He’s the cheat code. The best two-way player in the league, the most unstoppable scorer the NBA has ever seen — a cross between Tracy McGrady and Plastic Man, a seven-footer that can shoot like Ray Allen. Three’s, step-backs, post-ups, transition dunks, lay-ups, fade-aways, curling off of screens, pin-downs, runners, floaters, hook shots, tap-ins, put-backs, isolations, off-ball – it doesn’t matter what the defense does, or who guards him, or the time on the clock, each possession ends the same: The ball tickling the net for yet another basket, the slumped, defeated shoulders of the poor soul stuck with the impossible task of defending him, and Kevin Durant loping easily down the court, just another basket in another game.
The dubs became the empire
It’s closing in on two years since Durant fled Oklahoma City and Russell Westbrook for the sunny, green pastures of San Francisco, and one year since he was the Finals MVP on one of the five greatest teams of all time, and yet no one celebrates him like they should. A top 20 player of all time, in his prime, is just drifting along in the flow of NBA history.
This, it should be said, is partially his fault. By leaving OKC and joining the best team in the league, Durant alienated his staunchest supporters in Thunders fans and angered every other fan in the league by elevating the Warriors from “bad for basketball” to “ruining the sport and league”. Without Durant, Golden State may not have been loved, but they were tolerated, showing how luck, player development, and a willingness to embrace novel ideas could lead to sustainable success. With Durant, the Warriors are the Empire – so overwhelmingly talented and superior to every opponent that fighting them is a contest to not get embarrassed instead of trying to win.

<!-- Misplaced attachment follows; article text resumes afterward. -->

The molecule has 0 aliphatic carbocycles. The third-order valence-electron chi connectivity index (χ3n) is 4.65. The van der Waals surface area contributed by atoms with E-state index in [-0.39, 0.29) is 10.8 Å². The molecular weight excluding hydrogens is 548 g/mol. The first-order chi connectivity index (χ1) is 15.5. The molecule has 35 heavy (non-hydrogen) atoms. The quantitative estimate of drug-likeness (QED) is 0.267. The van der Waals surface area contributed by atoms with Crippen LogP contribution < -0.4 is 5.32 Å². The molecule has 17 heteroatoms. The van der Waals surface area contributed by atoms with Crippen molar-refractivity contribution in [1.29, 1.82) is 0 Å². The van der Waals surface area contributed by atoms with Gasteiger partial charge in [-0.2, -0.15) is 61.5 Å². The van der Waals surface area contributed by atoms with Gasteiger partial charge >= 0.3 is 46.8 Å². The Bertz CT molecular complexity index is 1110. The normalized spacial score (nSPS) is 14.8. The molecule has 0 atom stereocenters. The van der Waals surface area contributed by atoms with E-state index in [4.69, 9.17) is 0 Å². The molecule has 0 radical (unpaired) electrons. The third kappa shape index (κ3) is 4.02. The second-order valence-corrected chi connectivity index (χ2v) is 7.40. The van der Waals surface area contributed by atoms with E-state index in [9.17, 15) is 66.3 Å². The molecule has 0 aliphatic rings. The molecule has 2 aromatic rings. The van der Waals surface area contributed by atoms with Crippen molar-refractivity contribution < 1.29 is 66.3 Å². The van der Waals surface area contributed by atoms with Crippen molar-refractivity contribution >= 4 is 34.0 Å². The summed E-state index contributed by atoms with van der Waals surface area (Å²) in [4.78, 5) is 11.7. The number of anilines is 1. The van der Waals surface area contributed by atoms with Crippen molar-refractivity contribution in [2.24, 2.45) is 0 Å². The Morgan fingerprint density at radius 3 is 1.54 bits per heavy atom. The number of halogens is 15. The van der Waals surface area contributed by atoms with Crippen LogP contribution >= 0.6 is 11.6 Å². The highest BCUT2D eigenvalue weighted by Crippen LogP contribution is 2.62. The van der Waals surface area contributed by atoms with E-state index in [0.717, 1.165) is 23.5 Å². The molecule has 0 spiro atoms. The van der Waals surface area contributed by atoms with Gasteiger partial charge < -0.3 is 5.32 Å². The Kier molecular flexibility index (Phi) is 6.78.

Durant’s decision also put him in a strange, irreversible standing among his peers – he is without a contemporary, a rival that throws his faults and advantages in sharp relief. LeBron James is chasing the ghost in Chicago – his pursuit of Michael Jordan means every playoffs, every Finals, every win or defeat has a heaviness, a significance that echoes beyond the immediate season or game. Russell Westbrook and James Harden, with every ferocious dunk and euro step, are similarly linked – Westrbook’s energy and competitiveness, backed by the old NBA players and legions of devoted followers, would feel less powerful if Harden, he of the analytics and three pointers and free throws, wasn’t matching him step for step.
The best parts of the NBA stem from these major and minor rivalries; Simmons versus Mitchell this season; Kobe versus Shaq in the early 2000’s; Magic versus Bird saving the league in the 80’s; the originals Goliaths Wilt and Russel in the 60’s. Durant? All he has is legions of haters and no supporters, just admirers observing him swish shot after shot.
Respected, but far from loved
Even the Golden State fans are cool on him. When he joined the Warriors, it didn’t feel like they were adding a talented guitarist or drummer to an existing band – it felt like adding Beyonce to the Migos. The talent collected would undoubtedly produce stunning, wonderful results, but the new addition wouldn’t be as beloved as the original members. They love Draymond Green, knowing his flaws and strength; and adore Klay Thompson, the other Splash brother with his little quirks and surreal ability to seamlessly fit into the system.
It’s even starker when compared Durant is compared to Curry, the beloved son of the owners and the fans, the last remnant of the Don Nelson area, before the Warriors were THE WARRIORS and just another franchise struggling to gain relevancy. Curry, in all of his revolutionary splendor and fragile ankles, was a spontaneous thunderbolt that sparked the Warriors into the juggernaut they are today, and is treated – no, worshiped – accordingly. Every three-pointer, every mini-run is a bump of cocaine to the fans, and they reveal in the wildly unexpected frenzy of the wispy point guard. Durant has every tool in the bag, but he doesn’t have that nostalgia and power; whenever he makes a clutch basket or a key defensive play, the Warriors fans do the basketball equivalent of a golf clap.